Could surgical ‘black box’ help prevent operating room errors?

Canadian researchers are developing a surgical “black box” to monitor operating room procedures, with the hope of identifying and reducing surgical errors.

A 2012 study found that surgical "never events," or mistakes that should not occur under any circumstances, happen at least 4,000 times yearly, according to a Johns Hopkins press release. These dramatic errors often make headlines, but smaller mistakes can also cause serious injuries. While New York City doctors can often prevent "never events" through simple protocols, other errors can be harder to address.

Fortunately, new technology being developed in Canada could help prevent these errors. "Black box" monitoring devices could keep surgeons safely on track during procedures, reducing the risk of adverse outcomes, according to CNN. Surgeons could also use the data collected to identify mistakes and improve their future performance.

Detailed feedback

In early research, the surgeon who developed the black box found that surgeons are often oblivious to the mistakes they make. The average surgeon studied made 20 mistakes during each procedure. In this case, mistakes were simply defined as deviations from standard procedure, so every mistake didn't necessarily cause permanent harm.

The black box could help surgeons identify - and eventually prevent - mistakes ranging from minor to consequential. The device is still under development, according to the Toronto Star, but it currently consists of the following components:

  • Three microphones positioned in the operating room
  • Two cameras that monitor the operating room
  • One camera that monitors the laparoscopic surgery inside the patient's body

A team analyzes all of the recorded data to evaluate the surgical techniques, the team's dynamic and the operating room itself, looking for errors and potential hazards. In the future, the black box will include analytical software, which will detect when surgeons are using potentially risky techniques or otherwise deviating from best practices.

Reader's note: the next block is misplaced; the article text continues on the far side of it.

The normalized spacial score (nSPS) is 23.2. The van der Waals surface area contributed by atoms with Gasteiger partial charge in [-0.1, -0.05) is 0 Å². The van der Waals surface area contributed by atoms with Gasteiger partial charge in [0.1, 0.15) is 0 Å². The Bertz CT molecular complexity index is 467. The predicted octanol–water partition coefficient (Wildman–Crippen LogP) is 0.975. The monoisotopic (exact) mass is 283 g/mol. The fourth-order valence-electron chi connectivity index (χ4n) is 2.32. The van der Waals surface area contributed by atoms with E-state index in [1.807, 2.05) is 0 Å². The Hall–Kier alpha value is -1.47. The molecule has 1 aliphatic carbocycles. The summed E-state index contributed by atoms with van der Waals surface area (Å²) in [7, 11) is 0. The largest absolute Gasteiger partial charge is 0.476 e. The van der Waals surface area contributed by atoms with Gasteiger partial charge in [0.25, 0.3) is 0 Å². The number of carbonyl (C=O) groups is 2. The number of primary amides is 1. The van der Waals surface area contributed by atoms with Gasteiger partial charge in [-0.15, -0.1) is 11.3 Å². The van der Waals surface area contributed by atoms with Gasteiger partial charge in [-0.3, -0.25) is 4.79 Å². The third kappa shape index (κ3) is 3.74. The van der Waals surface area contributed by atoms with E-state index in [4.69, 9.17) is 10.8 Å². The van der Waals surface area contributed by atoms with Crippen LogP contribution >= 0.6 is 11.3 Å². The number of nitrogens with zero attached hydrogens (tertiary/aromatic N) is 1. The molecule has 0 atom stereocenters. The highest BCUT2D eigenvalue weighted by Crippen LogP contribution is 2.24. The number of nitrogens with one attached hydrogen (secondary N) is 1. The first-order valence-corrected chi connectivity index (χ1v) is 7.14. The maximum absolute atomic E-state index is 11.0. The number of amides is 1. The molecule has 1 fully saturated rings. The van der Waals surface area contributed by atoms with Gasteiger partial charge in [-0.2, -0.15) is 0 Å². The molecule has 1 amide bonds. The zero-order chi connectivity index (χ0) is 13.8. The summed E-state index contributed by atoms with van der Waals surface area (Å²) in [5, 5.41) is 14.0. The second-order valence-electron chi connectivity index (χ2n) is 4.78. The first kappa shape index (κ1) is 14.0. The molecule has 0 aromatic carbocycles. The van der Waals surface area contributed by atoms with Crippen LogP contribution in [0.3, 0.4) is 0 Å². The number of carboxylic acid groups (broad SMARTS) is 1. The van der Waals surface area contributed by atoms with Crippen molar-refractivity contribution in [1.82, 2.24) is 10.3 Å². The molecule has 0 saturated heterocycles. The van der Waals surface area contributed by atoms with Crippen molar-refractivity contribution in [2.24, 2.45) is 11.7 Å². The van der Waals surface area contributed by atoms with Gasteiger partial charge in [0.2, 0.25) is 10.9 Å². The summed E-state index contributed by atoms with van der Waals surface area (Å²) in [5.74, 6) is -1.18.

At present, the box only provides surgeons with feedback after the procedure. Still, this marks a significant improvement over traditional recording methods, such as audio transcripts. These forms of recording could make it difficult for surgeons to go back after surgery and identify why a complication developed.

Since April 2014, the black box has been used to record roughly 80 gastric bypass surgeries performed in one Toronto hospital. The data gathered has already been used to identify two stages of the surgery in which 86 percent of observed errors were made. The surgical team is now taking steps to address the most common sources of error.

The inventor of the black box hopes the device will promote a shift in operating room culture, in which mistakes could be readily acknowledged and addressed, rather than ignored or denied. This could lead to safer procedures and better outcomes for patients.

Future of the technology

The black box has received mixed responses; some surgeons welcome the chance to improve their techniques, while others worry the device could lead to more malpractice claims. The box will soon be tested in various countries, potentially including the U.S., according to CNN. The same source notes that, in the future, black boxes could be implemented quickly here; since the technology is not a medical device, it will not require FDA approval.

In the meantime, preventable surgical mistakes may affect many people. Anyone who has been hurt by one of these errors should meet with an attorney to discuss pursuing compensation.

Keywords: medical malpractice, surgery, error